Myelodysplastic syndromes can affect individuals under the age of 40 years and, rarely, children. Children impacted by MDS exhibit a higher incidence of familial or hereditary syndromes and a different mutational landscape than adults with MDS.5 

Around 15% of MDS cases involve hypoplastic MDS subtypes, which are more commonly seen due to germline mutations.4 Germline predispositions are inherited genetic mutations that cause certain conditions that increase the likelihood of developing MDS.4,6,7

Somatic Genetic Mutations

Somatic mutations have been identified in more than 50 different genes and in 80% to 90% of individuals with various subtypes of MDS.1,3,4 Sources differ regarding the median number of somatic mutations, ranging from 3 to 9.1,4 The average number of somatic mutations depends on the MDS subtype, with fewer mutations observed in low-risk MDS subtypes (median: 6) and additional mutations observed in overlap syndromes (median: 12 in chronic myelomonocytic leukemia).4

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Contribution of Inherited and Somatic Genetic Changes

Genes affected by somatic or germline mutations can interfere with the body’s control over cellular division and proliferation (via oncogenes) and cellular apoptosis (via tumor suppressor genes).6 In particular, pyroptosis, rather than apoptosis, drives cell death in MDS.2 Neoplasms such as MDS can result from genetic mutations that activate oncogenes or inhibit tumor suppressor genes.6 

Somatic mutations in MDS affect specific cellular pathways, such as RNA splicing, DNA transcription, signal transduction, and epigenetic regulation.1 Scientists have identified over 100 mutated MDS genes that encode spliceosome components, transcription factors, epigenetic pattern modulators, and chromatin remodeling factors, as well as other proteins.3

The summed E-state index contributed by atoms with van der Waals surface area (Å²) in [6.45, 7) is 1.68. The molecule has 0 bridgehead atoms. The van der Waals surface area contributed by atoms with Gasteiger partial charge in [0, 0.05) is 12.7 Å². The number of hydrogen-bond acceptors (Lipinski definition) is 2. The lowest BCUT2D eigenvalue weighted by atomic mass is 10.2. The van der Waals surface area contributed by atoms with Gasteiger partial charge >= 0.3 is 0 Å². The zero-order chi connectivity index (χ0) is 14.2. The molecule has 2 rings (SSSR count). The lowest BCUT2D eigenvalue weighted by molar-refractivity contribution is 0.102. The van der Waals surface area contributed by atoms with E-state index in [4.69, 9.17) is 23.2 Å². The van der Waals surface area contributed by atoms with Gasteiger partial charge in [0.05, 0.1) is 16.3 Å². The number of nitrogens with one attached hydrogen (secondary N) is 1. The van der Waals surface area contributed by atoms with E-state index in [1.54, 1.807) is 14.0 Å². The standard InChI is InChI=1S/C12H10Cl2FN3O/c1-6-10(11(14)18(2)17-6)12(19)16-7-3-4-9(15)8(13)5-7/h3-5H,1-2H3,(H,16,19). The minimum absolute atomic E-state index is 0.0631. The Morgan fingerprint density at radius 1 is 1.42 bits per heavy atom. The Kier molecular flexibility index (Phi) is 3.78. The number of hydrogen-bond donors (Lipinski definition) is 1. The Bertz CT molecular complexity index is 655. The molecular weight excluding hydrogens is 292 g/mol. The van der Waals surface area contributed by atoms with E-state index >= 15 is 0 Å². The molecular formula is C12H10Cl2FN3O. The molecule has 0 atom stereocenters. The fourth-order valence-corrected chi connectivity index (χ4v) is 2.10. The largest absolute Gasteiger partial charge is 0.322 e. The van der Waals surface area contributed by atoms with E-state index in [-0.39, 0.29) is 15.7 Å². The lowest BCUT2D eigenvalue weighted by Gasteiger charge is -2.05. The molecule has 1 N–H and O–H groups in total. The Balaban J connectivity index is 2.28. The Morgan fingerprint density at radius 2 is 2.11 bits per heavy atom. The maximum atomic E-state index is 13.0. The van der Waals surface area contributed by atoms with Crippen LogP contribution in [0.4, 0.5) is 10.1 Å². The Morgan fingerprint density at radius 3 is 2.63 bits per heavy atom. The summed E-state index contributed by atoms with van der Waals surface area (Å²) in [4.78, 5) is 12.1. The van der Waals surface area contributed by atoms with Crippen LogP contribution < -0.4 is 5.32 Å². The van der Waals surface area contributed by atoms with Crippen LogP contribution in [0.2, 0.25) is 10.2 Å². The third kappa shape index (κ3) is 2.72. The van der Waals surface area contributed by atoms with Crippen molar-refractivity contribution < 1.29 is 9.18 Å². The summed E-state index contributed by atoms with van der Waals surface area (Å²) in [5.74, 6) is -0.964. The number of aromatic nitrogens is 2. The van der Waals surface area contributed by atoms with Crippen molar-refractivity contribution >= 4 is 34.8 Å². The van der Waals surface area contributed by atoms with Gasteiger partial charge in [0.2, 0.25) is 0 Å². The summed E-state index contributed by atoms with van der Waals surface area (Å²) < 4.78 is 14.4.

Clonal Hematopoietic Expansion and Disease Progression

Certain somatic mutations are believed to initiate clonal hematopoietic expansion, including DNMT3A, TET2, ASXL1, SF3B1, JAK2, and TP53. Other, most likely subsequent, genetic mutations may support disease progression in conditions like MDS, myeloproliferative neoplasms (MPN), and AML, including NRAS, RUNX1, NPM1, and FLT3.8

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  1. Shallis RM, Ahmad R, Zeidan AM. The genetic and molecular pathogenesis of myelodysplastic syndromes. Eur J Haematol. 2018;101(3):260-271. doi:10.1111/ejh.13092
  2. Sallman DA, List A. The central role of inflammatory signaling in the pathogenesis of myelodysplastic syndromes. Blood. 2019;133(10):1039-1048. doi:10.1182/blood-2018-10-844654
  3. Dotson JL, Lebowicz Y. Myelodysplastic syndrome. In: StatPearls [Internet]. Treasure Island, FL: StatPearls Publishing; 2023. Updated July 18, 2022. Accessed June 15, 2023. 
  4. Saygin C, Godley LA. Genetics of myelodysplastic syndromes. Cancers (Basel). 2021;13(14):3380. doi:10.3390/cancers13143380
  5. Sallman DA, Padron E. Myelodysplasia in younger adults: outlier or unique molecular entity? Haematologica. 2017;102(6):967-968. doi:10.3324/haematol.2017.165993
  6. What causes myelodysplastic syndromes? American Cancer Society. Updated January 22, 2018. Accessed June 15, 2023.
  7. Myelodysplastic syndromes – MDS: risk factors. Cancer.Net. Accessed June 15, 2023.
  8. Xie M, Lu C, Wang J, et al. Age-related mutations associated with clonal hematopoietic expansion and malignancies. Nat Med. 2014;20(12):1472-1478. doi:10.1038/nm.3733

Reviewed by Harshi Dhingra, MD, on 6/15/2023.